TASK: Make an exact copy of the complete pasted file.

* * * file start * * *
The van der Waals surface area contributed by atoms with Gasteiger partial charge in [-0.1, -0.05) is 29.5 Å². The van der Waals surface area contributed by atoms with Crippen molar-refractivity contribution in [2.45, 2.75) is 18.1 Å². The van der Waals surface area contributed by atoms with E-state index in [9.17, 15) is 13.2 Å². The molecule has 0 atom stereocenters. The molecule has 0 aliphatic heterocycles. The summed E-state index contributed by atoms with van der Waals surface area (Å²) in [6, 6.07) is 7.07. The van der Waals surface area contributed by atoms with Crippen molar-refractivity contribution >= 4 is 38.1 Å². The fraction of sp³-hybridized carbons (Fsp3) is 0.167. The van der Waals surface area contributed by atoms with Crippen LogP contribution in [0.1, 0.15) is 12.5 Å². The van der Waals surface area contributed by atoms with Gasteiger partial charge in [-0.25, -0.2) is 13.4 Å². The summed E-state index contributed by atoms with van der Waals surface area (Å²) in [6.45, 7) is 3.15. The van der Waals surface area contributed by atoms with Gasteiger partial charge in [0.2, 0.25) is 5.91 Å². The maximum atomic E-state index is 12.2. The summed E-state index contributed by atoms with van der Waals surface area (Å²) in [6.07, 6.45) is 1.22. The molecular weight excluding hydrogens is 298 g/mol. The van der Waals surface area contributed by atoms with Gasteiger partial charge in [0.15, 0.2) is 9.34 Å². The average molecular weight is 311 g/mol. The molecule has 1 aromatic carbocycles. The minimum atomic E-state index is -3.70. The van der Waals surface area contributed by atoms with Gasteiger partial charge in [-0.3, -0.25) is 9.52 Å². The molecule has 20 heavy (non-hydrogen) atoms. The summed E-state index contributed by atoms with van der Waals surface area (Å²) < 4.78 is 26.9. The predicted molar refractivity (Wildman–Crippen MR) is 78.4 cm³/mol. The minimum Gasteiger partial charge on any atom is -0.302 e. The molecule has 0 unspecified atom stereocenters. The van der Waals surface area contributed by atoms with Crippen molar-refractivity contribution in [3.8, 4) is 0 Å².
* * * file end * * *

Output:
The van der Waals surface area contributed by atoms with Gasteiger partial charge in [-0.1, -0.05) is 29.5 Å². The van der Waals surface area contributed by atoms with Crippen molar-refractivity contribution in [2.45, 2.75) is 18.1 Å². The van der Waals surface area contributed by atoms with E-state index in [9.17, 15) is 13.2 Å². The molecule has 0 atom stereocenters. The molecule has 0 aliphatic heterocycles. The summed E-state index contributed by atoms with van der Waals surface area (Å²) in [6, 6.07) is 7.07. The van der Waals surface area contributed by atoms with Crippen molar-refractivity contribution >= 4 is 38.1 Å². The fraction of sp³-hybridized carbons (Fsp3) is 0.167. The van der Waals surface area contributed by atoms with Crippen LogP contribution in [0.1, 0.15) is 12.5 Å². The van der Waals surface area contributed by atoms with Gasteiger partial charge in [-0.25, -0.2) is 13.4 Å². The summed E-state index contributed by atoms with van der Waals surface area (Å²) in [6.45, 7) is 3.15. The van der Waals surface area contributed by atoms with Gasteiger partial charge in [0.2, 0.25) is 5.91 Å². The maximum atomic E-state index is 12.2. The summed E-state index contributed by atoms with van der Waals surface area (Å²) in [6.07, 6.45) is 1.22. The molecular weight excluding hydrogens is 298 g/mol. The van der Waals surface area contributed by atoms with Gasteiger partial charge in [0.15, 0.2) is 9.34 Å². The average molecular weight is 311 g/mol. The molecule has 1 aromatic carbocycles. The minimum atomic E-state index is -3.70. The van der Waals surface area contributed by atoms with Gasteiger partial charge in [-0.3, -0.25) is 9.52 Å². The molecule has 20 heavy (non-hydrogen) atoms. The summed E-state index contributed by atoms with van der Waals surface area (Å²) < 4.78 is 26.9. The predicted molar refractivity (Wildman–Crippen MR) is 78.4 cm³/mol. The minimum Gasteiger partial charge on any atom is -0.302 e. The molecule has 0 unspecified atom stereocenters. The van der Waals surface area contributed by atoms with Crippen molar-refractivity contribution in [3.8, 4) is 0 Å².